There were a few times when No Crystal Stair amazed me, and definitely there were times I found it interesting or fascinating. But. I didn't love this one enough to gush about it. It is a uniquely told story told in fragments, fragments which make for quick reading, for the most part. But also the fragments kept me separated, in a way, from the main character(s). It was a respectful distance. Readers meet an inspirational man with a big dream and determination to match it. A man convinced that books could make a difference, that is READING books could make a difference, that knowledge improves lives. The book chronicles his early life and comes to focus on his great success as a one-of-a-kind bookseller, owning a bookstore focusing exclusively on books written by African Americans or about African Americans. For those interested in race relations in the twentieth century--especially in the 1930s, 1940s, 1950s, 1960s, and 1970s--this one could easily be considered a must read.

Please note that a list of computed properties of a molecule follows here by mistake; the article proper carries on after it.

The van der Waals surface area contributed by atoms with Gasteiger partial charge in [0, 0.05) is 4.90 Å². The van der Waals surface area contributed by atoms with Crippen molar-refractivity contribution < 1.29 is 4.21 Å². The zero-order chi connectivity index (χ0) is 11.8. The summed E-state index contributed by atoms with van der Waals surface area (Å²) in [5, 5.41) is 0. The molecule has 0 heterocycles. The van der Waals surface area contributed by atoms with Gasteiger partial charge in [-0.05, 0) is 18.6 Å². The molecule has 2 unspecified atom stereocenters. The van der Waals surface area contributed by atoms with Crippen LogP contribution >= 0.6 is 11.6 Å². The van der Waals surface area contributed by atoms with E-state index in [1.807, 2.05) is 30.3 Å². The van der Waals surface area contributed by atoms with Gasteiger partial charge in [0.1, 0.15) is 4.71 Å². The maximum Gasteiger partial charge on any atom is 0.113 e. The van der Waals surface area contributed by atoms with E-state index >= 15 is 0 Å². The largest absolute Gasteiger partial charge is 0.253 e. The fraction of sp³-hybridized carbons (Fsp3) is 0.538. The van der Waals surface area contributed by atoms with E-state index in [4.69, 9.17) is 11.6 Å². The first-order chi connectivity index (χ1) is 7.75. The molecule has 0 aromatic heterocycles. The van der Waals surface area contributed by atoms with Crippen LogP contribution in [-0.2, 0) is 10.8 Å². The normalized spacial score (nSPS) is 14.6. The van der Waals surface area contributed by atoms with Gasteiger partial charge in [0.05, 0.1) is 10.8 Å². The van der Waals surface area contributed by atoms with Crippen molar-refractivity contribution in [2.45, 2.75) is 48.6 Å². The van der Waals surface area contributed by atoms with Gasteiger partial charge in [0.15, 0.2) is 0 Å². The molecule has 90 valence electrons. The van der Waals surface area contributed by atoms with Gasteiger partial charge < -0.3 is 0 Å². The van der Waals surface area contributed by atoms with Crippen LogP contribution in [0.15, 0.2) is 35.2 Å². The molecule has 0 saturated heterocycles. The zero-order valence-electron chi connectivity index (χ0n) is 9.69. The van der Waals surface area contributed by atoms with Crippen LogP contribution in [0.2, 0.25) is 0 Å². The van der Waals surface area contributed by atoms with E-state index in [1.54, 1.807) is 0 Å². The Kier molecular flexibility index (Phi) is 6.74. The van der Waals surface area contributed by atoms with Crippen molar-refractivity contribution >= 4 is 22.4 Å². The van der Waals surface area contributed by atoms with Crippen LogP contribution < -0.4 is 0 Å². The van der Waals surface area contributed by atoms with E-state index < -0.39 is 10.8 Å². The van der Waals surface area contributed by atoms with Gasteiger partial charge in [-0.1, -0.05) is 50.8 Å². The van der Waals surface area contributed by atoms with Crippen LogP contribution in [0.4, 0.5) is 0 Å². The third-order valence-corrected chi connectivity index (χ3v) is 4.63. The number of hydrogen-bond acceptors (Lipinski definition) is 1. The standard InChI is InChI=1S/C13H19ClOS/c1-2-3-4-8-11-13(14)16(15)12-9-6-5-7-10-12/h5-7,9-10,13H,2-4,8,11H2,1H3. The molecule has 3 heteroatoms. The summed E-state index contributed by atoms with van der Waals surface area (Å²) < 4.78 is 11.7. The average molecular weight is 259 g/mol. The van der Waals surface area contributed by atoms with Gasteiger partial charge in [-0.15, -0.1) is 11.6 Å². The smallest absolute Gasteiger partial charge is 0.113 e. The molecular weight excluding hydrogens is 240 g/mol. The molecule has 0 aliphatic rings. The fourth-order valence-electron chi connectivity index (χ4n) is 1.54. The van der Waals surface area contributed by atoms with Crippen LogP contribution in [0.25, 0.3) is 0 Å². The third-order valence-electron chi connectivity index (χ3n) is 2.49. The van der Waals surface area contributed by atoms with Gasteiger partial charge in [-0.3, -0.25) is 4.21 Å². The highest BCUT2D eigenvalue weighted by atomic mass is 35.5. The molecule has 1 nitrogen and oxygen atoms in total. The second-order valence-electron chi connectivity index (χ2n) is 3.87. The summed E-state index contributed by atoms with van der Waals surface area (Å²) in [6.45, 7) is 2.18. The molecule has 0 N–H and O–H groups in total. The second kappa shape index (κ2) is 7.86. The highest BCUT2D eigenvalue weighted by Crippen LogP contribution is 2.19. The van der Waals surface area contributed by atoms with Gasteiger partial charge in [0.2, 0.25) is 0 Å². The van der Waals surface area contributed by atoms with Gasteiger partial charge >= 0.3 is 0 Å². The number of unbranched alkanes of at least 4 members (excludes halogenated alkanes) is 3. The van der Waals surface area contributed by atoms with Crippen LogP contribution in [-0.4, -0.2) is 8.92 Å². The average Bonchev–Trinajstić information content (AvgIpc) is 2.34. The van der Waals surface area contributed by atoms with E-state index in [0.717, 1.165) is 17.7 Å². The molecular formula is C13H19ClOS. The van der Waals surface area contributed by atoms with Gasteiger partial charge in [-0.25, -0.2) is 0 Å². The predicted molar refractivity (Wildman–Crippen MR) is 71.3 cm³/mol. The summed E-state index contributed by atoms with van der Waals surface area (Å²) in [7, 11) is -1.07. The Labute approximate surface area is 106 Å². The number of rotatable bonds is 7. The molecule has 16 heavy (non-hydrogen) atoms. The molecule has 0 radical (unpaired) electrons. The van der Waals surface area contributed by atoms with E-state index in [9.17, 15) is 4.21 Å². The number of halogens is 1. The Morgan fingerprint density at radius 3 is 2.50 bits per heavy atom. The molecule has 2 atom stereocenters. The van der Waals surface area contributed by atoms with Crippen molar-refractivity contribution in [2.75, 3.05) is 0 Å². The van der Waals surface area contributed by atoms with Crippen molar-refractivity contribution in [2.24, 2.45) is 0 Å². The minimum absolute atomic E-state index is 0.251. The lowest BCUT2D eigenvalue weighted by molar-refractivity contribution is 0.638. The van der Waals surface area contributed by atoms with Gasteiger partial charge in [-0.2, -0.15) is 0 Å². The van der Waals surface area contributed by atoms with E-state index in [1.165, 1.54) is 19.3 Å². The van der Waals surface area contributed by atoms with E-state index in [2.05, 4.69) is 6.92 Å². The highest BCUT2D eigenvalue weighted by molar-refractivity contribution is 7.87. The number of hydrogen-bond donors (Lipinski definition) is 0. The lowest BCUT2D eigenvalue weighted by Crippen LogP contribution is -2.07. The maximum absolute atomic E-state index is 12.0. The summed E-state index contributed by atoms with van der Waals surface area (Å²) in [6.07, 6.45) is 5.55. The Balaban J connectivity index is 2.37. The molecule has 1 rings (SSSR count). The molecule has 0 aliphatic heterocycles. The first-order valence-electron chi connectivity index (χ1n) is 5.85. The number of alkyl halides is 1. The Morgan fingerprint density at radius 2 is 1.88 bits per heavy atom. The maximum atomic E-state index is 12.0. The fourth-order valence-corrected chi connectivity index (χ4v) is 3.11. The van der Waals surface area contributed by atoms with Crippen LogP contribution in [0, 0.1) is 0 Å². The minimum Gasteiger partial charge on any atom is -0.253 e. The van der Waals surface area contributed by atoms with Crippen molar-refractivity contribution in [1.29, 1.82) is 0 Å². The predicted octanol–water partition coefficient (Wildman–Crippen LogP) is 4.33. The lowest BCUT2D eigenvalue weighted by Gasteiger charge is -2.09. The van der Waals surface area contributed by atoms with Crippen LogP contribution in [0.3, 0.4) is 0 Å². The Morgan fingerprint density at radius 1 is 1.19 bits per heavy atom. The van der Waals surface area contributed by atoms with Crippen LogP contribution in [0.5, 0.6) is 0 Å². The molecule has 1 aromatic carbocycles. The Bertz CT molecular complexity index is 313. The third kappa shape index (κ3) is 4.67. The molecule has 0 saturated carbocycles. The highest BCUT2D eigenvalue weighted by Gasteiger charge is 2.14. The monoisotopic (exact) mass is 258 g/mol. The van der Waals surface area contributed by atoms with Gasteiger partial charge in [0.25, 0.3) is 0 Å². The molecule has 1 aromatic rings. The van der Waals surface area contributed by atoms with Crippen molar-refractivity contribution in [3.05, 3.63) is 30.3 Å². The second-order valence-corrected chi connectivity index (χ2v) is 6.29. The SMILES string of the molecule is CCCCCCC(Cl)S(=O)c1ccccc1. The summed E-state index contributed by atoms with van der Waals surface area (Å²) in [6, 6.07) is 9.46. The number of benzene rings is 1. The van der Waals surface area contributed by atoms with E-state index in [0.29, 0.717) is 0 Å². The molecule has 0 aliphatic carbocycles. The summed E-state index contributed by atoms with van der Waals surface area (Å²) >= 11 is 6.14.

Read No Crystal Stair
- If you are looking for a fictional novel based on true people and events
- If you are looking for an unusual, often brilliant, portrait of a man and the times in which he lived
- If you are looking to learn more about the Harlem Renaissance OR the Civil Rights movement
© 2012 Becky Laney of Becky's Book Reviews